by Timothy Hassett and Karin Borgerson - March 2009
This report offers strategies and approaches that can be valuable to a wide range of firms looking at potential investments, contracts, and facility operational decisions regarding use of renewable energy. It provides guidance on how to consider the choice to finance or purchase renewable technologies for use on corporate facilities and advice on where to go for further information.
In recent years, many U.S. corporations have deployed renewable energy systems at their headquarters, industrial facilities, and retail stores. These include large corporations—such as Google, Johnson & Johnson, Macy’s, Staples, and Wal-Mart—and smaller firms, such as dairy farms, hotels, restaurants, wineries, and a ski resort.
Many companies, however, have yet to take advantage of the incentives available for investing in on-site renewable energy and the opportunities such investment brings. The purpose of this report is to provide a detailed introduction for such businesses on deployment and financing options for renewable energy systems, as well as on the risks and benefits involved. In so doing, our aim is to promote the scaling up of renewable energies as part of a transition by the United States to a low-carbon, high-energy-efficiency economy.
Key messages from the report are summarized in the following pages.
Deploying Renewable Energy: The Benefits
Certain renewable energy technologies—such as large-scale wind power, solar thermal water heating, and geothermal heat pumps—are already economically competitive with traditional sources of energy, such as fossil fuels. Even when the cost of power produced by renewables is more than average utility rates, many companies can still save money by using renewables to institute “peak shaving.” In peak shaving, companies produce renewable energy during periods of peak power use, when utilities often charge higher rates. In addition, government incentives can significantly reduce the actual cost of renewable systems. These incentives include federal, state, and local tax credits; tax deductions; accelerated depreciation; loans; production incentives; rebates; and grants. Specific benefits for companies deploying renewable energy on-site can include:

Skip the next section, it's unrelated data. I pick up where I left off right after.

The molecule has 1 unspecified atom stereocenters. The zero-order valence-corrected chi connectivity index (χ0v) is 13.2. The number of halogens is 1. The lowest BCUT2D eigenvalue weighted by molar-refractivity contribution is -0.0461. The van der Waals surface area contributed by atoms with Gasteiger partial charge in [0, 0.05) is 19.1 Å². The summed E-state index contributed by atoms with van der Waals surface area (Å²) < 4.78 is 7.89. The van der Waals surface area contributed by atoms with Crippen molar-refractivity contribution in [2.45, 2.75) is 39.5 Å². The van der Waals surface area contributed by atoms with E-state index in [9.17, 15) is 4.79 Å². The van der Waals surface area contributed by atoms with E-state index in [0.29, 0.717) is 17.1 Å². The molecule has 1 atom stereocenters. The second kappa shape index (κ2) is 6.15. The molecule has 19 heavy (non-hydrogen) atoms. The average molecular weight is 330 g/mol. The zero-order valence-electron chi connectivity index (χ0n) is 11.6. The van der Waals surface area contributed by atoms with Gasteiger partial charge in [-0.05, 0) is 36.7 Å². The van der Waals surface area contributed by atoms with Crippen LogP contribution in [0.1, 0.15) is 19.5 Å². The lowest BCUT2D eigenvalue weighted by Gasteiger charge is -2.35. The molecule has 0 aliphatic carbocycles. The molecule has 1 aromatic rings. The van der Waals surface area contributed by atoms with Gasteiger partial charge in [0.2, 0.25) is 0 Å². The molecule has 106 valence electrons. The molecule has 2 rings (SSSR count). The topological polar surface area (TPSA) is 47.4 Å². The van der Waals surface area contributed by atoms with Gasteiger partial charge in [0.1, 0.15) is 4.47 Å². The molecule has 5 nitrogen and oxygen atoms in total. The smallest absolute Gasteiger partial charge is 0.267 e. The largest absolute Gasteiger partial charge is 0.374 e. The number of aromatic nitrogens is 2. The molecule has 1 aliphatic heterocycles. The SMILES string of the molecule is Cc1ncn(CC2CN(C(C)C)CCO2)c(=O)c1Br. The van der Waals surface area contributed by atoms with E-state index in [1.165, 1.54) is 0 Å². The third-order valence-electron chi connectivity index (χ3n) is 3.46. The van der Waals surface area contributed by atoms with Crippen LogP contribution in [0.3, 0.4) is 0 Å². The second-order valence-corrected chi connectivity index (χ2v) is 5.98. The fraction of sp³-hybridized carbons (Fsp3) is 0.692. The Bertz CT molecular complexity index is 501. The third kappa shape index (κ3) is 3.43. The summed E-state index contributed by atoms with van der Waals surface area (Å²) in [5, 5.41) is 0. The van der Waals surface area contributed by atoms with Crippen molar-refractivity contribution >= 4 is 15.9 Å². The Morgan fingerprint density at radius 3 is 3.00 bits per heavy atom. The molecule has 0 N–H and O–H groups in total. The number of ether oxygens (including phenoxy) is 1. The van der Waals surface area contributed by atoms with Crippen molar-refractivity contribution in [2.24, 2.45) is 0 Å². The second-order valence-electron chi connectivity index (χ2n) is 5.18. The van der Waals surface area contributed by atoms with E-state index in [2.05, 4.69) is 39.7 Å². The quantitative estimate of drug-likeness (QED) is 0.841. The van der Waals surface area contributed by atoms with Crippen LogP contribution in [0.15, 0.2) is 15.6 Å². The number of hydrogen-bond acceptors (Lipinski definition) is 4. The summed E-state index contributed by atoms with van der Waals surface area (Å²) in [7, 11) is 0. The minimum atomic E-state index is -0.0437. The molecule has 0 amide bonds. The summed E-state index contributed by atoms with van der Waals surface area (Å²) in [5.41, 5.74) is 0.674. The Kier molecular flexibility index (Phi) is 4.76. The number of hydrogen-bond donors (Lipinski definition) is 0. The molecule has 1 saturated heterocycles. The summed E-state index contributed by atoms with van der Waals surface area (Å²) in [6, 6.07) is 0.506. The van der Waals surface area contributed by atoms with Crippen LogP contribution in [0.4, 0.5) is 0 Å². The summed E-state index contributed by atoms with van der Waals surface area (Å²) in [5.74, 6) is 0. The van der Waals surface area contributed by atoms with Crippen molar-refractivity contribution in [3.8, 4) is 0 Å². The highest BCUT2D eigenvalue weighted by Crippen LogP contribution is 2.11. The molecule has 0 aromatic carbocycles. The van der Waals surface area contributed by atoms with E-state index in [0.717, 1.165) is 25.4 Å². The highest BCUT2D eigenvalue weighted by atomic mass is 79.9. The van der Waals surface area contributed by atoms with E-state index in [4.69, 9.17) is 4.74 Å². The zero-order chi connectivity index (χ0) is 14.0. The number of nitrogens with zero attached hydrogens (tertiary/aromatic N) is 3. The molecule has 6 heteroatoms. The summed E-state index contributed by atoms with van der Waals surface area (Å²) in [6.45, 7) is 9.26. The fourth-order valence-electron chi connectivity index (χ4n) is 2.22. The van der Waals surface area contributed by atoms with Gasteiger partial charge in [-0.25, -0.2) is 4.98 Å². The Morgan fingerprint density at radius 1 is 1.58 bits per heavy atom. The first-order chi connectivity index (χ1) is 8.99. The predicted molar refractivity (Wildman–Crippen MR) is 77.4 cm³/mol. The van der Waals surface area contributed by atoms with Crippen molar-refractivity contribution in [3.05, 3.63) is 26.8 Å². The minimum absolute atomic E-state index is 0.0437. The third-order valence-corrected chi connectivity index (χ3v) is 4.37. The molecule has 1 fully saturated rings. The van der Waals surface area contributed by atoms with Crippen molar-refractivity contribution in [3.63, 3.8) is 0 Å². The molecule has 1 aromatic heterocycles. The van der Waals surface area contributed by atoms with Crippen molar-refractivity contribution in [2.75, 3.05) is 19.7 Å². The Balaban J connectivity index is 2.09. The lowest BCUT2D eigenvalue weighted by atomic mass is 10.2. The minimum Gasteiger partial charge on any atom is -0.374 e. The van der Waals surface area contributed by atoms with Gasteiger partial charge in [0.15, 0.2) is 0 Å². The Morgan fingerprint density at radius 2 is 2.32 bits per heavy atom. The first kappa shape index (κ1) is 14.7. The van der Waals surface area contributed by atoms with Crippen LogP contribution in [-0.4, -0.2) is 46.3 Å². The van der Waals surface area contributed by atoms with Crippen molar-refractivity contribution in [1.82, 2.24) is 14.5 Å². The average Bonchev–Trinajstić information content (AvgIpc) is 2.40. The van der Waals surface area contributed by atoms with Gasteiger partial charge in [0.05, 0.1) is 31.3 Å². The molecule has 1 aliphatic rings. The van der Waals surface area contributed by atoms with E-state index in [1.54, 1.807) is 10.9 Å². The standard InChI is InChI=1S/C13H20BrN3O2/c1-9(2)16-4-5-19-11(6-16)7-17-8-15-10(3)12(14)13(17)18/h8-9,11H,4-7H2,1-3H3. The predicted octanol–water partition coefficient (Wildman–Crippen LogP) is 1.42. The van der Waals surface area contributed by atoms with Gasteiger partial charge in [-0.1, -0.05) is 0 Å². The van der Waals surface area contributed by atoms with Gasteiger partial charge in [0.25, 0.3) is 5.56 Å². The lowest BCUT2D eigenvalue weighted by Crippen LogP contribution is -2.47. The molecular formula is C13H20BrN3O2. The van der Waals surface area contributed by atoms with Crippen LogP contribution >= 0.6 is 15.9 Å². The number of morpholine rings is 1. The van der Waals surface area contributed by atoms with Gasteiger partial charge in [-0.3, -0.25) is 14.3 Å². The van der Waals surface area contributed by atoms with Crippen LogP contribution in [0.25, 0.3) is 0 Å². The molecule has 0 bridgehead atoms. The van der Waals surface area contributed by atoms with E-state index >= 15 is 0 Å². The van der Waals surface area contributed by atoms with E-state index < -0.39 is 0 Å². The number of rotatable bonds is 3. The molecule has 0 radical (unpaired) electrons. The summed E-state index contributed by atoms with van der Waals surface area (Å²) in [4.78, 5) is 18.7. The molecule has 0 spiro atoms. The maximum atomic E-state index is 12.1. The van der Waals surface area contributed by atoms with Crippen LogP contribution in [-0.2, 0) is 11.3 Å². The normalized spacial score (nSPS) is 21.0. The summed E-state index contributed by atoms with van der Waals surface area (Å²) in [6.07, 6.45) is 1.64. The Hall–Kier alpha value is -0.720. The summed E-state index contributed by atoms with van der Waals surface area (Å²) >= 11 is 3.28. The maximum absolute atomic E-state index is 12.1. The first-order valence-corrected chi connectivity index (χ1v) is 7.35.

- Reducing energy costs or creating a hedge against possible future energy price increases.
- Improving energy reliability at a company’s location (depending on system configuration).
- Helping companies to be environmentally responsible and enhance their reputation through a reduction in greenhouse gas (GHG) emissions or a visible commitment to renewable energy.
At a Glance: Deployment and Financing Options
When considering on-site renewable energy deployment, it is important to measure the quality of a specific site’s renewable energy resource (such as wind or sun). If a site is acceptable, there are numerous options for deploying and financing a renewable energy system (compared below). In many of these options, a company will own the generation assets deployed at its site, but a company can still benefit even if it does not own the assets.